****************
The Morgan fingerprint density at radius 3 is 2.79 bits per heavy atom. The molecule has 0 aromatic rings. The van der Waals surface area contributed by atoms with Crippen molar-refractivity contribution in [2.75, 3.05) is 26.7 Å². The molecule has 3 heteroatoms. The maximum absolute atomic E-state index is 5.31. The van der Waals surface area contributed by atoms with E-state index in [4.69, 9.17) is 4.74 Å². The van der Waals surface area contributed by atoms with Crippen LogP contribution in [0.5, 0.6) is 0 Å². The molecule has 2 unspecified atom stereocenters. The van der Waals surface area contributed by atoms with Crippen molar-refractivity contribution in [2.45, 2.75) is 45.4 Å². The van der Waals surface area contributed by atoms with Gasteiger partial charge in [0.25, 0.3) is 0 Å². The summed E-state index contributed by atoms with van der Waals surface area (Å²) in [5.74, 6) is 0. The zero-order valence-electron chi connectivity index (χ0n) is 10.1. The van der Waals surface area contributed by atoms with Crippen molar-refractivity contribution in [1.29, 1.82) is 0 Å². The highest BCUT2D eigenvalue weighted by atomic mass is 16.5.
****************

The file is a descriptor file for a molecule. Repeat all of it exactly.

The Morgan fingerprint density at radius 3 is 2.79 bits per heavy atom. The molecule has 0 aromatic rings. The van der Waals surface area contributed by atoms with Crippen molar-refractivity contribution in [2.75, 3.05) is 26.7 Å². The molecule has 3 heteroatoms. The maximum absolute atomic E-state index is 5.31. The van der Waals surface area contributed by atoms with E-state index in [4.69, 9.17) is 4.74 Å². The van der Waals surface area contributed by atoms with Crippen LogP contribution in [0.5, 0.6) is 0 Å². The molecule has 2 unspecified atom stereocenters. The van der Waals surface area contributed by atoms with Crippen molar-refractivity contribution in [2.45, 2.75) is 45.4 Å². The van der Waals surface area contributed by atoms with Gasteiger partial charge in [0.25, 0.3) is 0 Å². The summed E-state index contributed by atoms with van der Waals surface area (Å²) in [5.74, 6) is 0. The zero-order valence-electron chi connectivity index (χ0n) is 10.1. The van der Waals surface area contributed by atoms with Crippen molar-refractivity contribution in [1.29, 1.82) is 0 Å². The highest BCUT2D eigenvalue weighted by atomic mass is 16.5.